My story ’Pachydamned’ got an Honourable Mention in the Literary Taxidermy competition – the one where you take the first and last lines of a novel and write a new story to fit between them. I’ve added it to the ’Read Now’ page.

Dec (and Jan) Comps

Here’s my look at writing competitions I might enter during the coming month.

  • The Exisle Academy is running an interesting competition for ‘Undiscovered Gems’ – a short story based on your unpublished book. It’s free to enter, and you could win $500. The deadline is 1 December.
  • Breakwater Review look for stories up to 4,000 words that ‘breathe freshness to the form’: £10 to enter and the top prize is £1,000. The deadline is 1 December.
  • MONO. want stories on the theme ‘scars’, of up to 3,000 words. Entry is £6, first prize £300, and the deadline is 3 December.
  • Bardsy also want 3,000 words, by 13 December, on the theme of an exchange of gifts. Entry is free and the top prize is $399 plus a year’s membership.
  • Nowhere has a competition for travel writing with a strong sense of people, time, or place: it can be up to 5,000 words and must be submitted by 16 December. The entry fee is $20, with a prize of $1,000.
  • Interact Stroke Support is running the Ruth Rendell competition for a story that can be used to entertain people in hospital: the winner will be commissioned to write four more stories over the course of the year and be paid £1,000. The story, no more than 1,000 words, should presumably be positive in tone. The deadline is 21 December and the entry fee is £15.
  • The Orna Ross prize is for a green novel, ie one that shows possible futures in which our environmental problems have been solved. They want three chapters, it’s free to enter and they offer a prize of £1,000. There’s no chance I could meet the deadline of 30 December, but I mention it because apparently 90% of entries were rejected last time: they simply didn’t meet the criteria (eg they portrayed unsolved problems). So I reckon if you have a ms that really ticks the boxes, you’ve got a great chance.

All the rest have a deadline of 31 December. 

  • You may feel uneasy about a competition that bears the name of L Ron Hubbard, but the quarterly Writers of the Future contest does not seem to have anything to do with Scientology. It’s for SF stories up to 17,000 words, is free to enter, and has a prize of $1,000 which could even turn into $5,000 if you go on to win best of the year.
  • The Lascaux Review looks for stories of up to 10,000 words, with an entry fee of $15. Top prize is $1,000 plus a very nice bronze medal!
  • Boulevard Magazine offers a prize of $1,500 for stories up to 8,000 words: the entry fee is $16
  • Those nice (planet-eating?) people at Globe Soup are once again running their classic flash competition (up to 800 words) for stories relating to a location which is only revealed once you’re signed up. It’s £3/£5/£12 to enter and you could win £1,000. Don’t forget their ongoing seven-day writing challenges, either!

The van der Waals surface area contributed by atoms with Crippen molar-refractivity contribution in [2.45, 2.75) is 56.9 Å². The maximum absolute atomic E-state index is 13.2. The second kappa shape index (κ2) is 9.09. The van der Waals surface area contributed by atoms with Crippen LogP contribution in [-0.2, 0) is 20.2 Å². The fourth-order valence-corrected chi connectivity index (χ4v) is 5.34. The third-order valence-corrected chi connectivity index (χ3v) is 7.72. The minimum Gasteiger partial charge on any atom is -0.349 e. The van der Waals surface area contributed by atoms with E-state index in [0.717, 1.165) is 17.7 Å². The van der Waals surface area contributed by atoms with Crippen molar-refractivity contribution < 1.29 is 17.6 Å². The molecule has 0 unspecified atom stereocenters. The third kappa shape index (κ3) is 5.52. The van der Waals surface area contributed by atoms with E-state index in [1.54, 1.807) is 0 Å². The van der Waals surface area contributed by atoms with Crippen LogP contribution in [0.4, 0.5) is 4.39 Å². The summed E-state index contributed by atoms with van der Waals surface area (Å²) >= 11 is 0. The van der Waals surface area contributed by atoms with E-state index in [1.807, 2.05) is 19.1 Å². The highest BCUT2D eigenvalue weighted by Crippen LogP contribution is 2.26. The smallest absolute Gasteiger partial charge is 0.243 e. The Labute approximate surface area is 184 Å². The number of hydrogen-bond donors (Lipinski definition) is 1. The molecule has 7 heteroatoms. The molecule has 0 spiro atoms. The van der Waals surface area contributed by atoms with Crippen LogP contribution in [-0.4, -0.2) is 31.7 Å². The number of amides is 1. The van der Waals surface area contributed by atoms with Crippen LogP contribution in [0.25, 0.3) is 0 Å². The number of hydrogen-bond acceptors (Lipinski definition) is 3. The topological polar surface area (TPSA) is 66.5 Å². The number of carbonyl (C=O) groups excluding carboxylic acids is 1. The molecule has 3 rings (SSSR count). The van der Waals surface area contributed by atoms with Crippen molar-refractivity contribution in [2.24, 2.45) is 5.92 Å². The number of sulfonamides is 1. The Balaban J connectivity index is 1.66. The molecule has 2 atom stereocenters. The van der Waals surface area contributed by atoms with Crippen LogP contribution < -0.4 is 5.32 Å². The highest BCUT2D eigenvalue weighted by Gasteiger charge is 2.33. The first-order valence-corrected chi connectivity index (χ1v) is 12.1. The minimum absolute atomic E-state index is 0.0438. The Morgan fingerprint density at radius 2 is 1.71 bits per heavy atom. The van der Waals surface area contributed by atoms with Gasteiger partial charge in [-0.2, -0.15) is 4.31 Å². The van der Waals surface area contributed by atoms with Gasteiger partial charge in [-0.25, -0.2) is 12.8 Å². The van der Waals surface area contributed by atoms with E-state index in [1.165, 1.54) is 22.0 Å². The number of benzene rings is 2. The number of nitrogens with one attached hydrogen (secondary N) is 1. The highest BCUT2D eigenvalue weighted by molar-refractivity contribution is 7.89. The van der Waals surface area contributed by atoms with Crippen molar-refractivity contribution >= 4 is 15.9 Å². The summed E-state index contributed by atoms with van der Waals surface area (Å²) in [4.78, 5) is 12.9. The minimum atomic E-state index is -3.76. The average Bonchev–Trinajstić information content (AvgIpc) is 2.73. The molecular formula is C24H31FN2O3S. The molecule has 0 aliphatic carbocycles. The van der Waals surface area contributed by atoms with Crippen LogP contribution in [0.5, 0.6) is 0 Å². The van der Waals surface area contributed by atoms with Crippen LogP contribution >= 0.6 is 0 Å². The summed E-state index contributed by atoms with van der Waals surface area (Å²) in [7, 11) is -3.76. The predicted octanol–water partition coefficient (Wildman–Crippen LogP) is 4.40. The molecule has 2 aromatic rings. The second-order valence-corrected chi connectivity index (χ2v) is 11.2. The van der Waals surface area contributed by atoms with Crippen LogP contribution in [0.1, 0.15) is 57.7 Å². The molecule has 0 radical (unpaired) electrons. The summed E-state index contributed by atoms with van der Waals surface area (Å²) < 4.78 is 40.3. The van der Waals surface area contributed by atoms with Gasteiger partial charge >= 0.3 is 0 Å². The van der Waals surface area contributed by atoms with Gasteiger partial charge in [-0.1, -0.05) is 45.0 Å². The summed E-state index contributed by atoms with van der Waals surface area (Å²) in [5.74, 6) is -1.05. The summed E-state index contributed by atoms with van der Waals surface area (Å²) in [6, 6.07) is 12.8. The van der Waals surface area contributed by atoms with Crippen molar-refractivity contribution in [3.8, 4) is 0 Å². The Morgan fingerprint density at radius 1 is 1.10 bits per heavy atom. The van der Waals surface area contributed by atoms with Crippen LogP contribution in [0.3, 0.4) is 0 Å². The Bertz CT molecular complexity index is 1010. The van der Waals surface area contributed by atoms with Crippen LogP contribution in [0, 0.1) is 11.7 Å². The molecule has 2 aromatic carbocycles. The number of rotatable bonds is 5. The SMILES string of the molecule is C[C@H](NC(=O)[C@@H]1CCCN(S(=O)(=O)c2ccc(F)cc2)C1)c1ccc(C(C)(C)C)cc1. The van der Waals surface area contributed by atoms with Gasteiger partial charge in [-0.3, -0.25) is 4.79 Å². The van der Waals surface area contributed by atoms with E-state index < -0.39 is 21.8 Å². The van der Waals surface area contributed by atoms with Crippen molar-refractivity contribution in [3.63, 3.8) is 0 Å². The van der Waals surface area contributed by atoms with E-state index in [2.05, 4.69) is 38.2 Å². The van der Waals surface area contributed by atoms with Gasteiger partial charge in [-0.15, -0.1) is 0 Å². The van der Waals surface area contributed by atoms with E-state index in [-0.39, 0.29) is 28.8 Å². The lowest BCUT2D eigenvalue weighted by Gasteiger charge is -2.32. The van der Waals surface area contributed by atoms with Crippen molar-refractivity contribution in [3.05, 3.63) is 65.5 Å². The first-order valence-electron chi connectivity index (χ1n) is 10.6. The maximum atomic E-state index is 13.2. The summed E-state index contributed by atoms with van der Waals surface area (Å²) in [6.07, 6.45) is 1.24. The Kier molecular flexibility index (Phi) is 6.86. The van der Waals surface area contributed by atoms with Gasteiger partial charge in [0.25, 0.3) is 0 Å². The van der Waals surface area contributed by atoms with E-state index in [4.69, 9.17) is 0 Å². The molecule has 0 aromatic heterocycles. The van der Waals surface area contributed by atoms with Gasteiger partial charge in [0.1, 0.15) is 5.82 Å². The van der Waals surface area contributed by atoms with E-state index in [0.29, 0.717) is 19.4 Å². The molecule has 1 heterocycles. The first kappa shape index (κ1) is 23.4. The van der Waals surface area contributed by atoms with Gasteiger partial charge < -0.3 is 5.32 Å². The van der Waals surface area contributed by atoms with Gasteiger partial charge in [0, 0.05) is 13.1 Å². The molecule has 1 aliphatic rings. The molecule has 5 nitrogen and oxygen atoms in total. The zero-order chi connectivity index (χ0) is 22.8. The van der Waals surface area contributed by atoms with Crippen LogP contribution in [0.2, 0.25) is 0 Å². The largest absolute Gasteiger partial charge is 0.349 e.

I am going into hospital for major surgery in early December and will be out of action for some time, so I’m afraid there will be no update on January competitions. Ones you may want to keep in mind include Secret Attic’s regular contest, the Mogford competition for food-related stories, the prestigious Manchester award, the Fish memoir competition and the Parracombe prize. Otherwise, why not keep an eye on the helpful big list Globe Soup have put together here?

See you next year!

Update: my operation was cancelled – I don’t yet know when it will be rescheduled, but in the meantime I’m not up to much.

November 2021 competitions

Here’s my regular look at writing competitions I might enter during the coming month (so no poetry or competitions not open to UK writers, for example). 

  • The Caledonia Novel Award asks for your first twenty pages and a synopsis (not necessarily about Scotland): the entry fee is £25 and you could win £1,500, plus a special trophy and a place on a week’s residential course at Moniack Mhor in the Scottish Highlands. The deadline is 1 November.
  • With the same deadline, the Briar Cliff Review looks for stories up to 5,000 words: entry $20, top prize $1,000.
  • The John Steinbeck Award has exactly the same specs and deadline.
  • You could write for the Rain Fiction Podcast on the subject of ‘ghosts of the past’ – re-emerging objects that change current lives. It’s free, the prize is $50 (besides being podcast). A word count around 2,000 is suggested. The deadline is 7 November.
  • The BPA Pitch prize offers the chance to present your novel to literary agents, but entry will cost you £10. You’ll need 500 words and a synopsis (and I expect you’d do well to have your elevator pitch and all the rest ready too). The deadline is 14 November.
  • So to Speak has the same deadline for stories up to 4,000 words: entry is $9 and top prize $500.
  • Carve Magazine is looking for up to 5,000 words by 15 November for a top prize of $1,000, entry $17.
  • The Wenlock Olympian Society wants stories up to 2,500 words. It’s £5 for one, £8 for two, or an economical £12 for three entries. Top prize £150. The deadline is 15 November.